In this instalment of the Independent Author section of the blog we have copyeditor and proofreader David Pearce. I make no secret of the fact I’m a dyslexic writer. I don’t expect any special treatment for so being, but it makes me acutely aware of the value of good editors of all kinds.
Now, the proofread comes at the very end of writing a book and preparing a manuscript. If we thought of it as a sequence, it would be something like the following.
The writer writes the first draft. They may write and edit as they go along or them may blast through a first draft and then do a rewrite. Each author is different, but this as Stephen King opines in On Writing is a private stage of writing however you do it. It’s just you the writer and the manuscript, bashing it into shape by any means necessary. Thereafter, comes a stage of semi-public editing, where the manuscript is shared with first readers, sometimes these are called beta-readers, but sometimes this refers in the indie world to readers later in the process as part of the post-proofread. Anyway, for some writers their first reader is their significant other or a writing group or the like. Others, such as myself jump straight to my story editor, Joe Sale. If it is your first book you may opt for a ‘development edit’ first – this is for those still learning the mechanics and basic to intermediate skills of storytelling (show don’t tell; dialogue; story arcs and structure etc…). After the story edit, which is more of a general edit, which may include some line editing through to structural comments and suggestions to improve your narrative, you move on to a copy edit.
Copy editing could be seen as a sentence by sentence edit, including checking for inconsistencies. It could be argued that there are more types of editing, and there are, but we don’t want to over complicate things.
And so finally, we are on to the proofread, the final check, the proverbial doting of Is and crossing of Ts. It could seem so inconsequential after all the hard work you’ve done so far. But just as people judge a book by its cover they also gripe about typos and proofreading errors.
So on this important but easily overlooked topic, I give you David Pearce…
Check out the reviews on Amazon for the latest blockbuster by Stephen King or John Grisham and one thing you won’t find is comments on the quality of the proofreading or lack thereof. However, take a look at a few indie authors and you’re more than likely to find something along the lines of “Great story, shame about the proofreading.”
Now, as someone in the latter category, you might think that a few misplaced commas here and there aren’t all that important, and that just running your treasured manuscript through Word is going to fix all your problems, but with the sheer amount of competition out there, you’re doing your work a disservice and are likely costing yourself precious sales by cutting corners. If you want to play in the major leagues, you have to match them on every front and that includes presentation, which is where thinking seriously about your proofreading comes in.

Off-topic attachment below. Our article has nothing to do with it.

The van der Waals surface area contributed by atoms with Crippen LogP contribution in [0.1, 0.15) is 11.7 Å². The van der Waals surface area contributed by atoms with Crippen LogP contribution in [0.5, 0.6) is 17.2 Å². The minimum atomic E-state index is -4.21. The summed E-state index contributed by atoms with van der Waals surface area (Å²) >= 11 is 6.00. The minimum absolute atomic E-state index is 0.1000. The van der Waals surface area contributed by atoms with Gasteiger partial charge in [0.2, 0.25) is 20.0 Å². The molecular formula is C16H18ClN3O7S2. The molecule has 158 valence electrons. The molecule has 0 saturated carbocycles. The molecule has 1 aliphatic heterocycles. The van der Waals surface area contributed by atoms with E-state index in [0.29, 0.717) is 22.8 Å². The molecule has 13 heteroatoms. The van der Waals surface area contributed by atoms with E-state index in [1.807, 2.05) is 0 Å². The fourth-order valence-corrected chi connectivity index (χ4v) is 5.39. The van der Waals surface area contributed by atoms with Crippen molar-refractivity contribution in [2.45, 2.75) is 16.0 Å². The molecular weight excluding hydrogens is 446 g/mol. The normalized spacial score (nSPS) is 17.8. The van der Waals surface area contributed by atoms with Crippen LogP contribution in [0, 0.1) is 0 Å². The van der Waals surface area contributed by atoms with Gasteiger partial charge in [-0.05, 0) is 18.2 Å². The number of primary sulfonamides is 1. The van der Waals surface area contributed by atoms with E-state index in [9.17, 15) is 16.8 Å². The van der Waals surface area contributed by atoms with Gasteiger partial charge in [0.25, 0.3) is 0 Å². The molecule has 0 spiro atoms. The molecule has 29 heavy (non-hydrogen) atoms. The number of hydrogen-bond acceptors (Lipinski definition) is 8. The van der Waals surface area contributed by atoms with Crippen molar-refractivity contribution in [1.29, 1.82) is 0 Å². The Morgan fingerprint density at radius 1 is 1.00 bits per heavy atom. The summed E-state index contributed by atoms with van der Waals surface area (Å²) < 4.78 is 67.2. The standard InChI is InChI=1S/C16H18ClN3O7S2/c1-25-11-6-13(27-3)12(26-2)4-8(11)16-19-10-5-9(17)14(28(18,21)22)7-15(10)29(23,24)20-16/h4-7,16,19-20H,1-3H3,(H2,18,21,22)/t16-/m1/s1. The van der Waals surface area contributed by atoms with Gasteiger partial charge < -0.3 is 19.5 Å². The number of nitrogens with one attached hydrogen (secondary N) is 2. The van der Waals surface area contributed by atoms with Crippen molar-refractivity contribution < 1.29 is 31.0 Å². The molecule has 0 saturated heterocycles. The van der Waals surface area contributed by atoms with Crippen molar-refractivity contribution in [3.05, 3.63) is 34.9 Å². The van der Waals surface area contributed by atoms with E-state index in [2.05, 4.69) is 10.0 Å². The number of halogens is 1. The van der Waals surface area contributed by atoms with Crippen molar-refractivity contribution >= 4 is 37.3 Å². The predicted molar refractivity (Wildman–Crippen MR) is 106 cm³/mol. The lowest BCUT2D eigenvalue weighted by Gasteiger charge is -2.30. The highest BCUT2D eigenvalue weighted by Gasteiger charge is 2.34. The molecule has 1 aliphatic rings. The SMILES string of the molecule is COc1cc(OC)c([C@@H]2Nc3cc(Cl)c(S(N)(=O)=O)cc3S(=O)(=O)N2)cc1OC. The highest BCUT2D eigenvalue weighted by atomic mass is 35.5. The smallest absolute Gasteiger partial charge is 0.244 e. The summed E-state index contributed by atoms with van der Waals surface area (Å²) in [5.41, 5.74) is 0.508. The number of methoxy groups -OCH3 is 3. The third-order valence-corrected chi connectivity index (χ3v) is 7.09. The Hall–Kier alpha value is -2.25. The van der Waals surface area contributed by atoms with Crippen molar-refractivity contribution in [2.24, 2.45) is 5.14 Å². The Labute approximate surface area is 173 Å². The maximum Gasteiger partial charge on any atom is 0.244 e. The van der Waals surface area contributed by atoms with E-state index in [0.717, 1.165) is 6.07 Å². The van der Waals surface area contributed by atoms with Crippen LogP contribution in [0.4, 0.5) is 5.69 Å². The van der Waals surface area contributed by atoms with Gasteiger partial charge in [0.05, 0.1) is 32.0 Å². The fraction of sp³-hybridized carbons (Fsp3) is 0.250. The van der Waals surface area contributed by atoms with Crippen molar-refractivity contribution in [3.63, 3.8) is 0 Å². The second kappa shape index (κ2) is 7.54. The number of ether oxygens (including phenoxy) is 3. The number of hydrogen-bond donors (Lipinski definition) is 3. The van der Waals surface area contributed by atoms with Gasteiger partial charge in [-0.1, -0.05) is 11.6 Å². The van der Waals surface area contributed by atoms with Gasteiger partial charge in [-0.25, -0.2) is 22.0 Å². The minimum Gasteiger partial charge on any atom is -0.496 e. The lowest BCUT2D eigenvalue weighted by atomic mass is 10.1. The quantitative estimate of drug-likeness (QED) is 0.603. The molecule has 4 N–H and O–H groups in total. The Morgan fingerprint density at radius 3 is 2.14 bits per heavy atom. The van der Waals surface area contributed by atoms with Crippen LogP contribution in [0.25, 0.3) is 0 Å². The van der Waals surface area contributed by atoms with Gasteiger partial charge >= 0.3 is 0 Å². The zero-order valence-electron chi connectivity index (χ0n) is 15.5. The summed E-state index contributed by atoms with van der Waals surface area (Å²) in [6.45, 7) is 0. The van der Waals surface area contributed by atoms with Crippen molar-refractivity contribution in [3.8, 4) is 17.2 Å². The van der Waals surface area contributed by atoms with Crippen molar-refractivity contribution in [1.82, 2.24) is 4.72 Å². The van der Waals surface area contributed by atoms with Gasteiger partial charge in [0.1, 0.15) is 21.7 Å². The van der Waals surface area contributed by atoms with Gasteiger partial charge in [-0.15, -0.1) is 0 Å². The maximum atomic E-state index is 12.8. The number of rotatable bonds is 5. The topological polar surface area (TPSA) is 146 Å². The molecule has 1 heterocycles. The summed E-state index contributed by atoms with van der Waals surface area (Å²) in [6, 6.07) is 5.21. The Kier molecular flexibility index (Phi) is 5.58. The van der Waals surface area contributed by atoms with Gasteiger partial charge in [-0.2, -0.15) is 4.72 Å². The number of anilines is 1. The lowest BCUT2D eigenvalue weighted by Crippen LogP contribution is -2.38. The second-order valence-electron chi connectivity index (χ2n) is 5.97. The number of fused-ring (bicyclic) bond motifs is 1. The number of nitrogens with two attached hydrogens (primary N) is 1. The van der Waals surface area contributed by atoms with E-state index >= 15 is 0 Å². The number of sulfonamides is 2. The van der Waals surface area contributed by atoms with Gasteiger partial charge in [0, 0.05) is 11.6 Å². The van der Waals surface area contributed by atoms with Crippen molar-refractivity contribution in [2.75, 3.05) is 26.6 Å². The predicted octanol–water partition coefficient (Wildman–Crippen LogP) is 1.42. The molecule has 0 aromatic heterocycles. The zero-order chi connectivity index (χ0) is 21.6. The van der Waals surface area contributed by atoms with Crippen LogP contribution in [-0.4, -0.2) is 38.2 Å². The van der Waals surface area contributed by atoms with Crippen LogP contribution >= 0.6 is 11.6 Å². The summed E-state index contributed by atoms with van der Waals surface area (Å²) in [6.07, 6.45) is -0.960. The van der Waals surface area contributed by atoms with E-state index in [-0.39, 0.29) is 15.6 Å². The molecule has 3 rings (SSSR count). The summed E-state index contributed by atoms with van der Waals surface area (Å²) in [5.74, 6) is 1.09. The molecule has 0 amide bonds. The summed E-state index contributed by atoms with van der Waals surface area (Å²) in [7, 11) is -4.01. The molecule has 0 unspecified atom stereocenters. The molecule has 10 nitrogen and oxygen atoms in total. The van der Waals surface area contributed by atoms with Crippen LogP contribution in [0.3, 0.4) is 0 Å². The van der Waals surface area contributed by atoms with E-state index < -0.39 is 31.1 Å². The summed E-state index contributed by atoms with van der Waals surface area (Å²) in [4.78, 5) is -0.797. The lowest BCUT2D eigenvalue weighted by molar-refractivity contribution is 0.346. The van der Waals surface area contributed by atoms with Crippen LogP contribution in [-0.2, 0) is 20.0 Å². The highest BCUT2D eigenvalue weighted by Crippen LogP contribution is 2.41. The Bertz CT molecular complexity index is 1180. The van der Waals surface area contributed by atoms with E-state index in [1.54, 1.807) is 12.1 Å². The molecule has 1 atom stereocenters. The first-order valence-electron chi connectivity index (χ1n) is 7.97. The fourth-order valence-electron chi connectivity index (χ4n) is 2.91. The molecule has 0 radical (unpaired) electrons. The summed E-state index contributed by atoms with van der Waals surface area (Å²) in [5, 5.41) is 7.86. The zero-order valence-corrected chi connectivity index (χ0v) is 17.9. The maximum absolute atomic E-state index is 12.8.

There are three main ways of looking at the process. First up, there’s the obvious one of doing it all yourself. After all, you wrote your book, so surely you know it best. Well, yes and no. Ideally, you should never proofread your own work for the simple fact that you did write it. Spotting any kind of error is instantly more difficult because you know what you wrote, or rather what you intended to write, and the brain is going to miss anything that it doesn’t expect to see. As such, this really should only be used as a last resort.
Secondly, there’s your loyal and ever growing band of supporters, including friends, family and mailing list subscribers (you’ve got one, right?). This option has the advantage in that you’re getting a range of eyes on your work, so more general errors are likely to be picked up with relative ease, while it’s also comes at the bargain price of absolutely nothing. However, just because someone is a native speaker of whatever language you’re writing in, don’t assume that they’re going to be aware of the nuances of the comma splice, coordinate versus cumulative adjectives and the other myriad issues that are the bread of butter of the professional proofreader.
This last point, of course, leads us rather neatly into option three, the absolute best choice for any serious author (and not just because that’s what it says on my CV). Readers these days are a discerning lot, and one of the biggest turnoffs is poor proofreading, something which leads directly into negative reviews and which ultimately costs you sales. Therefore, hiring someone who does know when to use the aforementioned coordinate or cumulative adjectives really is a necessity if you want to do your work justice. Of course, this does come at a price, but consider it an investment in your writing career that will undoubtedly pay dividends in the long run.
If all this isn’t enough to convince you, then consider the following example. The story Delta and the Bannerman from the classic Doctor Who TV series features a scene of the Doctor spying on the villain of the piece, Gavrok. However, an unfortunate lack of proofreading for the subsequent novelisation resulted in the Doctor “peeing” over a shelf, rather than the intended “peering”, something which likely scarred generations of young readers for years to come, as that’s really not an image anyone needs in their head.
David Pearce is an experienced proofreader, having worked in the subtitling industry on major films and TV series for clients including Disney, Netflix and Warner Bros. He also works with independent authors to perfect their work for the wider market. And yes, he knows the difference between coordinate and cumulative adjectives.
He can be reached at firstname.lastname@example.org